KLR Trio opens new year with impassioned Brahms, Dvořák

By David Fleshler

KLR jpeg

The Kalichstein-Laredo-Robinson Trio performed Sunday at Gusman Hall for Friends of Chamber Music. Photo: Christian Steiner

The debt owed to Antonin Dvořák by the world’s cellists is well known. But beyond composing their instrument’s greatest concerto, he also gave the cello an unusually prominent role in his most celebrated piano trio.

In the Kalichstein-Laredo-Robinson Trio’s concert Sunday at the University of Miami’s Gusman Hall, cellist Sharon Robinson seized attention with her bold, impassioned playing of the desolate opening notes of Dvořák’s “Dumky” Trio and rarely let up.

Robinson has a classic, luscious, golden cello sound, and there were endless occasions to use it in this work—a purposely episodic composition that lurches moment to moment from sadness to joy to aggression to romance, with an overarching tone of nostalgia.

The ensemble, usually referred to as the KLR Trio, is a perennial performer on the Friends of Chamber Music of Miami series, which presented Sunday’s concert in Coral Gables.

Despite playing together for more than 40 years, having made their debut at the White House for President Carter’s inauguration, the three musicians maintain sharply individual styles. Violinist Jaime Laredo, Robinson’s husband, plays in a lighter manner than his wife. He excelled in the pointed, rapid-fire accompaniments that give this work much of its texture, as his bow bounced across the strings.

Unfortunately, these passages couldn’t always be heard. In the sudden blast of exuberance that bursts forth in the opening minutes of the piece, Robinson’s cello and the piano playing of Joseph Kalichstein almost completely covered Laredo’s violin, depriving the passage of its essential manic edge.

Laredo’s playing was technically uneven as well. His tone could turn warbly and shaky in climactic passages high on the uppermost string that are supposed to soar. Yet he played with a big, rounded, throaty tone in a melody on the instrument’s lowest string, and the Romantic sensibility of his style fit this highly emotional composition. Kalichstein provided a sturdy rhythmic grid for the string players, with graceful, easy performances of the right-hand passages that ornament the melodies.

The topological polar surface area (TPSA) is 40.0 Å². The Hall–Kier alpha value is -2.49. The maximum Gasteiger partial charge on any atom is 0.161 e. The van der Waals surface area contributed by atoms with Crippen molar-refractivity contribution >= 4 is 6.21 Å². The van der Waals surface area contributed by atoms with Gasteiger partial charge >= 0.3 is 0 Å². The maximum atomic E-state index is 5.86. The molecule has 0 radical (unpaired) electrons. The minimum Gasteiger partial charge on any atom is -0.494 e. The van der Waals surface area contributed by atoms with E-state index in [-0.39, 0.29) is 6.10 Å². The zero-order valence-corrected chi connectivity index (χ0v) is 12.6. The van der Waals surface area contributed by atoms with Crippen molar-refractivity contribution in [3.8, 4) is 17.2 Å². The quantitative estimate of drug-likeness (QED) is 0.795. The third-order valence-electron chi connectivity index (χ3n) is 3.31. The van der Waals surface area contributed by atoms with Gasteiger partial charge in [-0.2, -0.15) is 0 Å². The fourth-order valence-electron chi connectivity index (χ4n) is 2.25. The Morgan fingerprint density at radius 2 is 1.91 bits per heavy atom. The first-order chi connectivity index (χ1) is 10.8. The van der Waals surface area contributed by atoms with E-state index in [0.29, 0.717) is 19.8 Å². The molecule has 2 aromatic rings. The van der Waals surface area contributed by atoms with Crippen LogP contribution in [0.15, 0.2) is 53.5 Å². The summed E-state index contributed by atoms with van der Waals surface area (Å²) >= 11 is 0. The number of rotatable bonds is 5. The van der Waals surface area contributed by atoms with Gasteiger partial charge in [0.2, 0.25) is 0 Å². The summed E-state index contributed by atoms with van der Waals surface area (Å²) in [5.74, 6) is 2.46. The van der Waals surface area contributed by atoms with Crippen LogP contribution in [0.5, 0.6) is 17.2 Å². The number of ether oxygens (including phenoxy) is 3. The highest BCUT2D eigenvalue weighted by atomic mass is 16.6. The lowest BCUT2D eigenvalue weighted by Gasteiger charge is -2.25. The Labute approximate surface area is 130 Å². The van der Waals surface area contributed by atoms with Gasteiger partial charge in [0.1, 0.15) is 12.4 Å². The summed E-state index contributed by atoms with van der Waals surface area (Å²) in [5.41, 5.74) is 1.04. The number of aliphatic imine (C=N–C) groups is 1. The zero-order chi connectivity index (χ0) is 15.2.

By far the best playing of the afternoon came in the Brahms Piano Quartet in G Minor, Op. 25, one of the composer’s best-known chamber works and a piece that demonstrates the composer’s vast range. There are intricate passages that recall Bach, soaring melodies and hard-driving gypsy-inspired music. Joining the KLR musicians for this piece was an illustrious guest, Cynthia Phelps, principal viola of the New York Philharmonic.

The opening Allegro was fast and energetic. If the speed and momentum produced occasional moments of scrappy ensemble work, it paid off in the current of electricity that ran through the movement. Kalichstein brought sweep and grandeur to the difficult piano part—played at its premiere by Clara Schumann–without overwhelming the other players.

There were dramatic touches throughout, with Kalichstein leading a particularly effective slowing of the music to set up the introduction of a new theme. A murky passage toward the end, where long, slurred passages alternate quickly from string to string, was especially striking in the shrouded, mysterious tone created by the violin, viola and cello.

Violinist Laredo could play with a big tone when he wanted to, but mostly he held back. Yet in the Andante of the Brahms, it helped give the ensemble an unusually dark and rounded tone, dominated by viola and cello, which brought this movement to a roiling climax.

The finale, an early expression of Brahms’ fondness for gypsy music, opened in a manner that was just loud and matter-of-fact, lacking the brooding, nervous energy found in other performances. But the momentum quickly picked up, with lots of sizzle in the playing, and the players maintained this dynamism to the end.

The KLR Trio opened the concert with a curiosity, Beethoven’s Allegretto in B-flat, WoO. 39 (work without opus number 39). This was a simple, Classical-style work composed as a gift for a young piano student, but there were touches of the mature Beethoven throughout, and the musicians played in a committed, forceful manner.

Friends of Chamber Music will present the Ehnes Quartet with violist Roberto Diaz in an all-Beethoven program 8 p.m. February 1 at Gusman Concert Hall. miamichambermusic.org 

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Mon Jan 8, 2018
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